I don't own that many Air Max sneakers. It's probably somewhere in the ballpark of 15-20 well-worn pairs. In the grander scheme of sneaker collectors, though, I don't have a problem associating my self with those who love any runner that has visible Air on it. If it weren't for Air Max 1s, 93s, 180s, 90s, and 95s, I probably wouldn't have the job. They're what made me catch the sneaker bug and never get rid of it.

So when Nike declared March 26, 2014, the inaugural Air Max Day, a celebration of the initial release of the Air Max 1 in 1987, I was supposed to be ecstatic, right? Well, I really wasn't. I wore my white/red Air Max 1s to work that day and even took a sneaker circle photo with a few co-workers. But it seemed contrived. It was the 17th year since the Air Max 1 first came out. It wasn't even a milestone. The day came and went, and the biggest takeaway from the "holiday" was a pair of white/red Air Max 1s with a Volt midsole. I didn't get pair and had nothing to remember the day from. 

Some time passed, and Air Max Day was once again approaching. Somehow, though, this year seemed to be more important than last year's. Nike was set to re-release a handful of original colorways of its most sought-after Air Max silhouettes, and the brand had gotten more — with deeper roots and cachet — outlets in on the event. It had shifted from an off-year celebration to a huge consumer event. Air Max Day was supposed to mean something this year. The day hasn't even hit yet, and the Air Max love is already in full effect.

Air Max 1s have dropped on Nike.com and instantly sold out. Instagram has been full of some of the most reputable sneakerheads wearing nothing but Air Maxes for the past few days, and even some of the larger, more well-known boutiques — mainly size? and Kith — have added to the holiday, shooting videos and dropping casted versions of sneakers around New York City. 

Air Max Day has brought Air Maxes to the forefront of the sneaker discussion over the past week or so — ahead of the usual talk of Air Jordans anything NikeLab-related. Cars are driving around Korea in the shape of the most iconic Air Max models, and Nike has even used this as an opportunity to launch a whole new silhouette: the Air Max Zero, which is based off a sketch that Tinker Hatfield drew before he designed the initial Air Max 1. 

More interestingly, however, Nike has been able to excite the U.S. market over limited-edition Air Maxes, too. If someone was to ask the brand if it sells a ton of Air Max sneakers in the American market, the answer would be a resounding, "Yes!" But the core and enthusiastic consumers of rare and dwindling Air Max models — think of the Patta x Nike Air Max 1s or any of the atmos collaborations — tend to have more resonance in Europe, where Air Jordan sales aren't nearly as strong as they are in the U.S. Air Max Day, though, has brought some of that excitement over to the States and is making the Air Max fanaticism more of a global game — one that stretches beyond generic models that are sold at large retailers.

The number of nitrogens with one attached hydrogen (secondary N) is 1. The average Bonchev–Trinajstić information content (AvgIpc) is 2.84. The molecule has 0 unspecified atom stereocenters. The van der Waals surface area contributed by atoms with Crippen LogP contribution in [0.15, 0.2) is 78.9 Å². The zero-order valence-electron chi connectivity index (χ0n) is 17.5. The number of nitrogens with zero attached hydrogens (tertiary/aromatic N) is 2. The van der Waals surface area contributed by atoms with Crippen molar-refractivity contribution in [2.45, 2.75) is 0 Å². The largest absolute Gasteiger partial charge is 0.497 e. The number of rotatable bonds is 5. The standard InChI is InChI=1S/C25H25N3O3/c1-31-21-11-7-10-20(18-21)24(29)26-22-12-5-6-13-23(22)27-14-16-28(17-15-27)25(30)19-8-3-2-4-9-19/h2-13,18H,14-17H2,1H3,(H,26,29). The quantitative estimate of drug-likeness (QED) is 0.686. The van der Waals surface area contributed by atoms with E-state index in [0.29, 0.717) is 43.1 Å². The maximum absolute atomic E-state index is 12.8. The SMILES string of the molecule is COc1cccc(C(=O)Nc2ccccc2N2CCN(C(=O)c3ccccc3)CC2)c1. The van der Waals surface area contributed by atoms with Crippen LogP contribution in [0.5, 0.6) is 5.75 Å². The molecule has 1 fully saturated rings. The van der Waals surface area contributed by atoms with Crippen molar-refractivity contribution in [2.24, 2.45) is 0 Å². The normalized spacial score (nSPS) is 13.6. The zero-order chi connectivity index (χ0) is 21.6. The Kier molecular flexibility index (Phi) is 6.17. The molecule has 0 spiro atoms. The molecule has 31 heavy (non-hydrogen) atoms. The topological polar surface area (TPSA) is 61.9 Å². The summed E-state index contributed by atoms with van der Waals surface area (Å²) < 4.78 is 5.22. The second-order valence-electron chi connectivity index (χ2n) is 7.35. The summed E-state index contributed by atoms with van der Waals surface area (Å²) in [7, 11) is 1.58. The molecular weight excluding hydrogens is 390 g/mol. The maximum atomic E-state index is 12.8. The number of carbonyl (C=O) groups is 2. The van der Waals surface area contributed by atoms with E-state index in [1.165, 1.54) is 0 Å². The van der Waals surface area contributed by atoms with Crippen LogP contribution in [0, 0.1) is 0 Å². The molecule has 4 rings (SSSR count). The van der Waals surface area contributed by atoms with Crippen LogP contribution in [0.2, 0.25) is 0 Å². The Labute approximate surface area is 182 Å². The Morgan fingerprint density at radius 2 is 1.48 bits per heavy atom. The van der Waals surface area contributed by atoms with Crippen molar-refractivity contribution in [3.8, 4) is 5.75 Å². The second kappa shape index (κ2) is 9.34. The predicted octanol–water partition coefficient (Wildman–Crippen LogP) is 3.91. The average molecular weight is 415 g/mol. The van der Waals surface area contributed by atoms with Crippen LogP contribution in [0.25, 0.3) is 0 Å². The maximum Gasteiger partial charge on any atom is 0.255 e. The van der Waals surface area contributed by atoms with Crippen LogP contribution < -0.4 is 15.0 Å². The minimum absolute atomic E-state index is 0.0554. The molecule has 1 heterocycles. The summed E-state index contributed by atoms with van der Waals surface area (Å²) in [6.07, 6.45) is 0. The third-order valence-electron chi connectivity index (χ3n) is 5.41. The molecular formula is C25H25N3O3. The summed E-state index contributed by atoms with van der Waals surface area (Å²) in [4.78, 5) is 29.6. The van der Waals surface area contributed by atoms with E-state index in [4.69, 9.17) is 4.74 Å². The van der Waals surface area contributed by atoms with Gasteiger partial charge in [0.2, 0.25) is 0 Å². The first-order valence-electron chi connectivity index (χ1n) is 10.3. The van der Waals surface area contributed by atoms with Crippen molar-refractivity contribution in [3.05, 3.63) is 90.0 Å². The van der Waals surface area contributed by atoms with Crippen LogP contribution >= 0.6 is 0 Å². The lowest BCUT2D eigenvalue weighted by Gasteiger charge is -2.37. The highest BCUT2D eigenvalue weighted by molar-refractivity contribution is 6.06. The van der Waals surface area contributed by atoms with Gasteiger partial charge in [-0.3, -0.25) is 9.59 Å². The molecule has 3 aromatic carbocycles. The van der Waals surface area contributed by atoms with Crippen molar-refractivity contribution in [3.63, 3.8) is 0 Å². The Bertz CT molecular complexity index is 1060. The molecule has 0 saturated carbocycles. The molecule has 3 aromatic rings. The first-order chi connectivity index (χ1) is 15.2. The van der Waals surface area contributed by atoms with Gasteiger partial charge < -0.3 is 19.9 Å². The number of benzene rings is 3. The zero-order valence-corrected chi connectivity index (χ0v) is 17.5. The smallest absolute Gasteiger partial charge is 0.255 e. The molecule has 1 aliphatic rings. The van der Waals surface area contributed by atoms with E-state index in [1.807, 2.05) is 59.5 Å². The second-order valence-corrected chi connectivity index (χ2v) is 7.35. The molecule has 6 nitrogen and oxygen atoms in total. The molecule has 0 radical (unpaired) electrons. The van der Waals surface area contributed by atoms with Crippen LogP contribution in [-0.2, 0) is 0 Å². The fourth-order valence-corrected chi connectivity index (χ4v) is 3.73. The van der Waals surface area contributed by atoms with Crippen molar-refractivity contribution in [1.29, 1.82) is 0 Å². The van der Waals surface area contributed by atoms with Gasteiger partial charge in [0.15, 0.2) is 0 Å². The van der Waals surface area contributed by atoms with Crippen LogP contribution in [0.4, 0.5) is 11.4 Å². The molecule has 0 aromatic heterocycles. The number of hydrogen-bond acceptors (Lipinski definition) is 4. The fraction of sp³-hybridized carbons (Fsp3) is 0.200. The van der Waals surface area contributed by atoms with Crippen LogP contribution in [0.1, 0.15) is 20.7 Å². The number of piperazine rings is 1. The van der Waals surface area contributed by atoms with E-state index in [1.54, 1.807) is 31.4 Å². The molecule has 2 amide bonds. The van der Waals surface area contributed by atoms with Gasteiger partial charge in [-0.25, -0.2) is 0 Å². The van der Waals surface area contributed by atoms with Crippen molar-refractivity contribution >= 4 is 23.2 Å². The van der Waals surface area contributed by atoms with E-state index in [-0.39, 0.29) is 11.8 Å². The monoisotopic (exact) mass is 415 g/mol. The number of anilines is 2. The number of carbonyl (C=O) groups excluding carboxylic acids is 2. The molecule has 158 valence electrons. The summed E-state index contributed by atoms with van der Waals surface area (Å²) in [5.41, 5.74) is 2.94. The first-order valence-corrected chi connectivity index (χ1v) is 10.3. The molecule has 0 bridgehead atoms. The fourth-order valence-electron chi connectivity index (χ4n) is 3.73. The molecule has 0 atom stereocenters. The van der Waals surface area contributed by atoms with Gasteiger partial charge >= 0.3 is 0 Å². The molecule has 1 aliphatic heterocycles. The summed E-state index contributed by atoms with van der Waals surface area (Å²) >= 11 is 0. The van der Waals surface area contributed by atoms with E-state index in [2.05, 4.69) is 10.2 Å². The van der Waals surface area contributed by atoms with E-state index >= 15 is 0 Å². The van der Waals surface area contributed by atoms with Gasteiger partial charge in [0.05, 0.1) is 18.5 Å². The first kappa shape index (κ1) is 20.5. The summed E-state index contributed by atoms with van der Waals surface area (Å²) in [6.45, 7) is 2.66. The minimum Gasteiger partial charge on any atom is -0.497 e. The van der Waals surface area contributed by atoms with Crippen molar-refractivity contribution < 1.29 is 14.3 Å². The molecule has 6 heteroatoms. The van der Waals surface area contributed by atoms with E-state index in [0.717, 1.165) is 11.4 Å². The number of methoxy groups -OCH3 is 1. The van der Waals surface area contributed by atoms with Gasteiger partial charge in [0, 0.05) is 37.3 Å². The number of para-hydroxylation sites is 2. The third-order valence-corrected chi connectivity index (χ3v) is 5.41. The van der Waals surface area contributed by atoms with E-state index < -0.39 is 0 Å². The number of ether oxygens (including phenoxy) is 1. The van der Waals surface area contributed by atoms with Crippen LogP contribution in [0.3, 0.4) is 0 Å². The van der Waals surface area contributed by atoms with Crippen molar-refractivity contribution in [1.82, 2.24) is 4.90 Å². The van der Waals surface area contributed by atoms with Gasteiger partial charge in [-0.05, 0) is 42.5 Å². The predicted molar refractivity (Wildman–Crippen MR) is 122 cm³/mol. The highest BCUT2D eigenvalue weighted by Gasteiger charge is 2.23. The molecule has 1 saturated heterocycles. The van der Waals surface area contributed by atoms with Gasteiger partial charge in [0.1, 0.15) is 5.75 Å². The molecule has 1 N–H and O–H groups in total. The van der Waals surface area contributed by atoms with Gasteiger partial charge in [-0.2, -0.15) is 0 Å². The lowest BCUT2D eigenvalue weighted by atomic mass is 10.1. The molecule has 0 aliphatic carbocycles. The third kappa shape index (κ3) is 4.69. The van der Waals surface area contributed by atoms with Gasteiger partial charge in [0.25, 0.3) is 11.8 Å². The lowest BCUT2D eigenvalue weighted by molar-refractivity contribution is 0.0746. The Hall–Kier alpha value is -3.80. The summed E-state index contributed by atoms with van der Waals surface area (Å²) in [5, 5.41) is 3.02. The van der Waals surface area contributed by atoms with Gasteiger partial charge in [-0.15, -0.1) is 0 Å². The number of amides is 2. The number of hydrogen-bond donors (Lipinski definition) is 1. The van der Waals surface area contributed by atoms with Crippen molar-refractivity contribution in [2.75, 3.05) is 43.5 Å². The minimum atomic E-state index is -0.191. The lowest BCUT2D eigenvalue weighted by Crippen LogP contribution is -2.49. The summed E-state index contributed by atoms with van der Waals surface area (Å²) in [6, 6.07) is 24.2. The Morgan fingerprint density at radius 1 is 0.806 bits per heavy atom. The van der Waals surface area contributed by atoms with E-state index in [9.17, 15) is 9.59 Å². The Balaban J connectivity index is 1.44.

In short, Nike has been able to turn a legitimate date in the company's history into a huge marketing frenzy for sneakers that are over 20 years old. It's been able to sell some sneakers in the process, too. Instead of putting together a vast quantity of heavily pushed and promoted advertisements, the brand simply created a hashtag, contacted some influential folks, and let the whole thing spread organically. It didn't hurt that Nike made some great sneakers in the process, either, but it's made wearing Air Maxes the cool thing to do, even if it's only for a week at a time.

That leaves us with tomorrow, the actual Air Max Day. Tons of Air Maxes are going to be worn across the globe, and Nike is going to be even more visible than the sportswear behemoth already is. Runner fans, who might otherwise be lacing up ASICS, New Balances, or Sauconys, are going to be wearing Nikes for sure. And those who may stick to Jordans, Kobes, or LeBrons are going to dig out a pair of Air Max 90s from their closet, and they might take a picture for Instagram with their friends and hashtag it #AirMax. It's no wonder that Nike expects this day to blow up.

Matt Welty is a staff writer at Complex. You can follow him on Twitter here.

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